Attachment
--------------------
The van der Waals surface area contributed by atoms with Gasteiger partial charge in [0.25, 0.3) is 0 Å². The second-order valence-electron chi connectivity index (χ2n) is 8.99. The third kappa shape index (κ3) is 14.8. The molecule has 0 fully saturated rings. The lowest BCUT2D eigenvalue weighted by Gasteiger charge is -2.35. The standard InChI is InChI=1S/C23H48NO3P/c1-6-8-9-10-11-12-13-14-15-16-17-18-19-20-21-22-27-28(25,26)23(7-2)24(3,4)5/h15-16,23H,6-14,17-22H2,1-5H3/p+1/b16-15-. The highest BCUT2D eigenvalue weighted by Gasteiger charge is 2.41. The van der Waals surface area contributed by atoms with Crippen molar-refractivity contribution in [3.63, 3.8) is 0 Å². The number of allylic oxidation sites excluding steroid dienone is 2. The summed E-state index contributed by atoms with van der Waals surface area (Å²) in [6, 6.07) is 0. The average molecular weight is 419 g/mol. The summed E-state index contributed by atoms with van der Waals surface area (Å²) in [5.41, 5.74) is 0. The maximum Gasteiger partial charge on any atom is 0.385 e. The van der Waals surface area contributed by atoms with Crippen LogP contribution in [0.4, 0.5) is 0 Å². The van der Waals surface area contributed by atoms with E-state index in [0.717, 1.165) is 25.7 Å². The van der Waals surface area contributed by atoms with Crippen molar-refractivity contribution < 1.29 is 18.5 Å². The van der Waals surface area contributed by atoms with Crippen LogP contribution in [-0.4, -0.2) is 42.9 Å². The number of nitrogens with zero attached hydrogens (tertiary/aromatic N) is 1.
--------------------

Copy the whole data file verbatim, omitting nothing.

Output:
The van der Waals surface area contributed by atoms with Gasteiger partial charge in [0.25, 0.3) is 0 Å². The second-order valence-electron chi connectivity index (χ2n) is 8.99. The third kappa shape index (κ3) is 14.8. The molecule has 0 fully saturated rings. The lowest BCUT2D eigenvalue weighted by Gasteiger charge is -2.35. The standard InChI is InChI=1S/C23H48NO3P/c1-6-8-9-10-11-12-13-14-15-16-17-18-19-20-21-22-27-28(25,26)23(7-2)24(3,4)5/h15-16,23H,6-14,17-22H2,1-5H3/p+1/b16-15-. The highest BCUT2D eigenvalue weighted by Gasteiger charge is 2.41. The van der Waals surface area contributed by atoms with Crippen molar-refractivity contribution in [3.63, 3.8) is 0 Å². The number of allylic oxidation sites excluding steroid dienone is 2. The summed E-state index contributed by atoms with van der Waals surface area (Å²) in [6, 6.07) is 0. The average molecular weight is 419 g/mol. The summed E-state index contributed by atoms with van der Waals surface area (Å²) in [5.41, 5.74) is 0. The maximum Gasteiger partial charge on any atom is 0.385 e. The van der Waals surface area contributed by atoms with Crippen LogP contribution in [0.4, 0.5) is 0 Å². The van der Waals surface area contributed by atoms with E-state index in [0.717, 1.165) is 25.7 Å². The van der Waals surface area contributed by atoms with Crippen molar-refractivity contribution < 1.29 is 18.5 Å². The van der Waals surface area contributed by atoms with Crippen LogP contribution in [-0.4, -0.2) is 42.9 Å². The number of nitrogens with zero attached hydrogens (tertiary/aromatic N) is 1.